I do not know what version you have so if you have the 1.0 instead of the 1.1 do the comment and uncomment in the asterisks.

 

Display will only show the 50-1000 value right now so that you see that it is working properly. Small increment go up and down 1 and large up by 10. It is easy to drop in the formulas later that you both have been working on.

 

Select Button: Start and Stop

Left Button: Change direction

Right Button: How fast it increments when changing value(can be adjusted or changed to digit instead)

Up Button: Increment up based on slow or fast that is selected by right button

Down Button: Increment down based on slow or fast that is selected by right button

 

Up and down could eventually change it by the finest parameter when go is active. So diameter at first but after it starts it will adjust RPM? Or something like that. Whatever mean you want.

 

There is another method of doing this if you like the concept but it doesn't register the presses right. Or a delay is not right.

 

 

//Shield button test. Ripped off of:
//Voltage Version sketch_aug06e-Will-Mod-4
//Test of accelstepper with LCD and shield buttons

#include <AccelStepper.h>
#include <LiquidCrystal.h>

//Define pins
int adc_key_in  = 0;
#define btnRIGHT  0
#define btnUP     1
#define btnDOWN   2
#define btnLEFT   3
#define btnSELECT 4
#define btnNONE   5
int driverPUL = 12;    // PUL- pin
int driverDIR = 13;    // DIR- pin
//int spd = A1;          // Potentiometer
//int dia, old_dia = 0;  // Last pot reading
bool go = false;  //Is it running
bool dirFor = true; //Direction to go in
int smInc = 1;      //Small increase
int lgInc = 10;      //Large increase
bool slChange = true; //Slow change
int drive = 70;     //Raw Speed Number
//float sps;             // Sets per second for this diameter
//float RPM;             // RPM for this diameter 

AccelStepper stepper(1,driverPUL,driverDIR); // This needs to change in any example(Mode, Pul, Dir)

LiquidCrystal lcd(8,9,4,5,6,7); //Setup LCD

//Shield buttons read (IF VERSION 1.0 SHIELD, LET ME KNOW!)
int read_LCD_buttons() {
 adc_key_in = analogRead(0);      // read the value from the sensor
 // my buttons when read are centered at these valies: 0, 144, 329, 504, 741
 // we add approx 50 to those values and check to see if we are close
 if (adc_key_in > 1000) return btnNONE; // We make this the 1st option for speed reasons since it will be the most likely result
 
 
 //********************Block comment here is need changing based on version******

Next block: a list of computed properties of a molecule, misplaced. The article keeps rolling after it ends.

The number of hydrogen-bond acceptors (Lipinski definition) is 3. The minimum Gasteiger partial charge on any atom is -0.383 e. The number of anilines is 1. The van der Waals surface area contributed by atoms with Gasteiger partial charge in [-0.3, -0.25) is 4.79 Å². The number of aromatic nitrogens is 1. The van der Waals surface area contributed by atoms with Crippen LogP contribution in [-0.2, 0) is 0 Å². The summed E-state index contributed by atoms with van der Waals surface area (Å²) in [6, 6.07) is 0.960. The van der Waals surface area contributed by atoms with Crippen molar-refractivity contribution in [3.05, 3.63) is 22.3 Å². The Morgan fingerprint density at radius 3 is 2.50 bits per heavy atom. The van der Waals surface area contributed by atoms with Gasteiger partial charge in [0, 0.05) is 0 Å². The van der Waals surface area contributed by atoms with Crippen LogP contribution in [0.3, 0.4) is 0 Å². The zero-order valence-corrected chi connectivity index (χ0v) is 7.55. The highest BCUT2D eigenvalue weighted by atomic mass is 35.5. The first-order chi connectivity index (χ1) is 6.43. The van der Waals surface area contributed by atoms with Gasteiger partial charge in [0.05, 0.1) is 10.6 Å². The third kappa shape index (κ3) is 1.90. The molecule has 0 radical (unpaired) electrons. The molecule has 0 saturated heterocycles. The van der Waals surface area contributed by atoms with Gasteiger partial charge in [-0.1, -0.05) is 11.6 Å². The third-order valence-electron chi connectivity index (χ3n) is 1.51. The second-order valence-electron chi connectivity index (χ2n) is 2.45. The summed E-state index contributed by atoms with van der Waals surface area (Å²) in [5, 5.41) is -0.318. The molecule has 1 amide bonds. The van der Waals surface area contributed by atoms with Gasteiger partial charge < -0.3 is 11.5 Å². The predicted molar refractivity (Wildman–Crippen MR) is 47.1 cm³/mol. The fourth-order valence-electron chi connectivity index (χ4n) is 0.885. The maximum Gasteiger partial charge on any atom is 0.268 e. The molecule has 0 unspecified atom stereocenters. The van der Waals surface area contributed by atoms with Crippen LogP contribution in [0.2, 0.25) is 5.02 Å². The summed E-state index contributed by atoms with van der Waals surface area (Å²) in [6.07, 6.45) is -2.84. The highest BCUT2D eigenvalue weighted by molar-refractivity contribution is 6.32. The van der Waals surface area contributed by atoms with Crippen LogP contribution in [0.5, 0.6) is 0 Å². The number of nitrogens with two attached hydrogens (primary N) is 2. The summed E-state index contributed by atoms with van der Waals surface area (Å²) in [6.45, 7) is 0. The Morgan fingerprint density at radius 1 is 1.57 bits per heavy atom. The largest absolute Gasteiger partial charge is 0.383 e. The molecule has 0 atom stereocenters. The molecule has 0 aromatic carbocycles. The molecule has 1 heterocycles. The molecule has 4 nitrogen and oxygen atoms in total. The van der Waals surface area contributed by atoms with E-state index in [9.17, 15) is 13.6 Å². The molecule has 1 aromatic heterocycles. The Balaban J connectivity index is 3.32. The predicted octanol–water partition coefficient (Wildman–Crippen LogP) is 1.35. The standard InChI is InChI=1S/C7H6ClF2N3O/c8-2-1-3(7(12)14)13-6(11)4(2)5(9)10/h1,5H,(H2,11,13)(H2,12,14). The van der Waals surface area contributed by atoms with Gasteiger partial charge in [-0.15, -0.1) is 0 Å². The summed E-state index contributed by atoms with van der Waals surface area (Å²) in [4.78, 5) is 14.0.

// For V1.1 us this threshold
 if (adc_key_in < 50)   return btnRIGHT;
 if (adc_key_in < 250)  return btnUP;
 if (adc_key_in < 450)  return btnDOWN;
 if (adc_key_in < 650)  return btnLEFT;
 if (adc_key_in < 850)  return btnSELECT;
 //********************End Block comment*************************************

//*************Uncomment if you have the V1.0***********************************
  // For V1.0 comment the other threshold and use the one below:
/*
 if (adc_key_in < 50)   return btnRIGHT;
 if (adc_key_in < 195)  return btnUP;
 if (adc_key_in < 380)  return btnDOWN;
 if (adc_key_in < 555)  return btnLEFT;
 if (adc_key_in < 790)  return btnSELECT;
*/
//************************End of uncomment*****************************************

return btnNONE;  // when all others fail
}

void screen() {
  lcd.setCursor(5,0);                               // Update LCD
  lcd.print("      ");                              //Only a test
  lcd.setCursor(5,0);
  lcd.print(drive);
  lcd.setCursor(5,1);
  lcd.print("      ");
  lcd.setCursor(5,1);
  lcd.print( (dirFor) ? drive : -drive);
}

void setup() {  
   stepper.setMaxSpeed(1000);
   stepper.setMinPulseWidth(2.7);
   stepper.setSpeed(drive);

   lcd.begin(16, 2);
   lcd.setCursor(1,0);
   lcd.print("Dia:");
   lcd.setCursor(1,1);
   lcd.print("RPM:");
}

void loop() {
  if (go){
    stepper.runSpeed();
  } else {
    stepper.stop();
  }
  int lcd_key = read_LCD_buttons();

  switch (lcd_key)               // depending on which button was pushed, we perform an action
  {
   case btnRIGHT:
     {
     !slChange;
     break;
     }
   case btnLEFT:
     {
     !dirFor;
     break;
     }
   case btnUP:
     {
     if(slChange){
      if(drive <= (1000 - smInc)){
        drive = drive + smInc;
      }   
     } else if (drive <= (1000 - lgInc)){
        drive = drive + lgInc;
     }
     if (dirFor){
        stepper.setSpeed(drive);
     } else {
        stepper.setSpeed(!drive);
     }
     screen();
     break;
     }
   case btnDOWN:
     {
     if(slChange){
      if(drive >= (1000 + smInc)){
        drive = drive - smInc;
      }   
     } else if (drive >= (50 + lgInc)){
        drive = drive - lgInc;
     }
      if (dirFor){
        stepper.setSpeed(drive);
     } else {
        stepper.setSpeed(!drive);
     }
     screen();